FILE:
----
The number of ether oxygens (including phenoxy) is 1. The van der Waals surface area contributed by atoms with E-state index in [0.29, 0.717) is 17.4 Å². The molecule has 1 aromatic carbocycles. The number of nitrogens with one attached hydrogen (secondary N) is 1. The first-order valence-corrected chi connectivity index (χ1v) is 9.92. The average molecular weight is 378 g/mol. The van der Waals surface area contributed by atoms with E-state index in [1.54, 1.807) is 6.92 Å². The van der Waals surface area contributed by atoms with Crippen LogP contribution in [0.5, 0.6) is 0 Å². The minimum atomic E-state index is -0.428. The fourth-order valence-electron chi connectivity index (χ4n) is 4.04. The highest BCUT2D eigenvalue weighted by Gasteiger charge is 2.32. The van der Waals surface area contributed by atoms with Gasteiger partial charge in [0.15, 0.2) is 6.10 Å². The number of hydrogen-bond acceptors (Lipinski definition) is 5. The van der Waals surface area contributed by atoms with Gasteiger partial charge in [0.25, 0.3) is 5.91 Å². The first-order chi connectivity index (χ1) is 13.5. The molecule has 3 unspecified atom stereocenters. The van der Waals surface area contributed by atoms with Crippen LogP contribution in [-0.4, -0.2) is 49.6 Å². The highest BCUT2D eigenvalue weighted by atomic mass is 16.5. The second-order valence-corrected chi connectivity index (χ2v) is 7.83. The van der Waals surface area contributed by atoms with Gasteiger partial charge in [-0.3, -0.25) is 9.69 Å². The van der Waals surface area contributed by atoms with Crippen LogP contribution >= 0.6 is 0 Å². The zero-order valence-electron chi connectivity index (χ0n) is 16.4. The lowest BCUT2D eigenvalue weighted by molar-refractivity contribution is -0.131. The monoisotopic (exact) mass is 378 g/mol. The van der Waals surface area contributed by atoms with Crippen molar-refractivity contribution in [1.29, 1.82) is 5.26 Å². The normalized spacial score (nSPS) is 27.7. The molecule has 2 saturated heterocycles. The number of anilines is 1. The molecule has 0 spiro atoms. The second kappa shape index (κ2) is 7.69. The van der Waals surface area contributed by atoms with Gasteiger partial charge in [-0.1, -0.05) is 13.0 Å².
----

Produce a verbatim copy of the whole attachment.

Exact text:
The number of ether oxygens (including phenoxy) is 1. The van der Waals surface area contributed by atoms with E-state index in [0.29, 0.717) is 17.4 Å². The molecule has 1 aromatic carbocycles. The number of nitrogens with one attached hydrogen (secondary N) is 1. The first-order valence-corrected chi connectivity index (χ1v) is 9.92. The average molecular weight is 378 g/mol. The van der Waals surface area contributed by atoms with E-state index in [1.54, 1.807) is 6.92 Å². The van der Waals surface area contributed by atoms with Crippen LogP contribution in [0.5, 0.6) is 0 Å². The minimum atomic E-state index is -0.428. The fourth-order valence-electron chi connectivity index (χ4n) is 4.04. The highest BCUT2D eigenvalue weighted by Gasteiger charge is 2.32. The van der Waals surface area contributed by atoms with Gasteiger partial charge in [0.15, 0.2) is 6.10 Å². The number of hydrogen-bond acceptors (Lipinski definition) is 5. The van der Waals surface area contributed by atoms with Gasteiger partial charge in [0.25, 0.3) is 5.91 Å². The first-order chi connectivity index (χ1) is 13.5. The molecule has 3 unspecified atom stereocenters. The van der Waals surface area contributed by atoms with Crippen LogP contribution in [-0.4, -0.2) is 49.6 Å². The highest BCUT2D eigenvalue weighted by atomic mass is 16.5. The second-order valence-corrected chi connectivity index (χ2v) is 7.83. The van der Waals surface area contributed by atoms with Gasteiger partial charge in [-0.3, -0.25) is 9.69 Å². The van der Waals surface area contributed by atoms with Crippen LogP contribution >= 0.6 is 0 Å². The zero-order valence-electron chi connectivity index (χ0n) is 16.4. The lowest BCUT2D eigenvalue weighted by molar-refractivity contribution is -0.131. The monoisotopic (exact) mass is 378 g/mol. The van der Waals surface area contributed by atoms with Crippen molar-refractivity contribution in [1.29, 1.82) is 5.26 Å². The normalized spacial score (nSPS) is 27.7. The molecule has 2 saturated heterocycles. The number of anilines is 1. The molecule has 0 spiro atoms. The second kappa shape index (κ2) is 7.69. The van der Waals surface area contributed by atoms with Gasteiger partial charge in [-0.1, -0.05) is 13.0 Å².